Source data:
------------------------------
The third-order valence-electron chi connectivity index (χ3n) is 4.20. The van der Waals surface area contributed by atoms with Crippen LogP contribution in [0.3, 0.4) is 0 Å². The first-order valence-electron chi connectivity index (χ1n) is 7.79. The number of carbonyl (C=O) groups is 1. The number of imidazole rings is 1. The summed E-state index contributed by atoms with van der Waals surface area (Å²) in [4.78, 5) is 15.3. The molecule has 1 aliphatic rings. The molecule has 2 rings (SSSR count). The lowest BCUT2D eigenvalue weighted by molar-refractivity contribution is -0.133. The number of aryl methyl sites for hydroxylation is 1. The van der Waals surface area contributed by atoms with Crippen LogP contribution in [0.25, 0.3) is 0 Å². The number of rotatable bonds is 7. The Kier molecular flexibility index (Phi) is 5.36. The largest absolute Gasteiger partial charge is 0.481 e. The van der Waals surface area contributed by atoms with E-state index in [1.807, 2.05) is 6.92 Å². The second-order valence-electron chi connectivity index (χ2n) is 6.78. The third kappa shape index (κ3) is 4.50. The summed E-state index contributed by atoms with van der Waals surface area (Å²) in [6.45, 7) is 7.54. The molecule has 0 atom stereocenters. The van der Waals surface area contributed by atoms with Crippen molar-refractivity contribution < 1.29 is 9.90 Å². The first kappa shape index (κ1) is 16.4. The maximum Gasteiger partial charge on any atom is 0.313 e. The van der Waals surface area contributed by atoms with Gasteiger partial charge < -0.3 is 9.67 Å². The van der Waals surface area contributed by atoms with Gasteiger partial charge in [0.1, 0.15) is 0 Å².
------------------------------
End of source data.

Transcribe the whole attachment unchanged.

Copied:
The third-order valence-electron chi connectivity index (χ3n) is 4.20. The van der Waals surface area contributed by atoms with Crippen LogP contribution in [0.3, 0.4) is 0 Å². The first-order valence-electron chi connectivity index (χ1n) is 7.79. The number of carbonyl (C=O) groups is 1. The number of imidazole rings is 1. The summed E-state index contributed by atoms with van der Waals surface area (Å²) in [4.78, 5) is 15.3. The molecule has 1 aliphatic rings. The molecule has 2 rings (SSSR count). The lowest BCUT2D eigenvalue weighted by molar-refractivity contribution is -0.133. The number of aryl methyl sites for hydroxylation is 1. The van der Waals surface area contributed by atoms with Crippen LogP contribution in [0.25, 0.3) is 0 Å². The number of rotatable bonds is 7. The Kier molecular flexibility index (Phi) is 5.36. The largest absolute Gasteiger partial charge is 0.481 e. The van der Waals surface area contributed by atoms with E-state index in [1.807, 2.05) is 6.92 Å². The second-order valence-electron chi connectivity index (χ2n) is 6.78. The third kappa shape index (κ3) is 4.50. The summed E-state index contributed by atoms with van der Waals surface area (Å²) in [6.45, 7) is 7.54. The molecule has 0 atom stereocenters. The van der Waals surface area contributed by atoms with Crippen molar-refractivity contribution < 1.29 is 9.90 Å². The first kappa shape index (κ1) is 16.4. The maximum Gasteiger partial charge on any atom is 0.313 e. The van der Waals surface area contributed by atoms with Gasteiger partial charge < -0.3 is 9.67 Å². The van der Waals surface area contributed by atoms with Gasteiger partial charge in [0.1, 0.15) is 0 Å².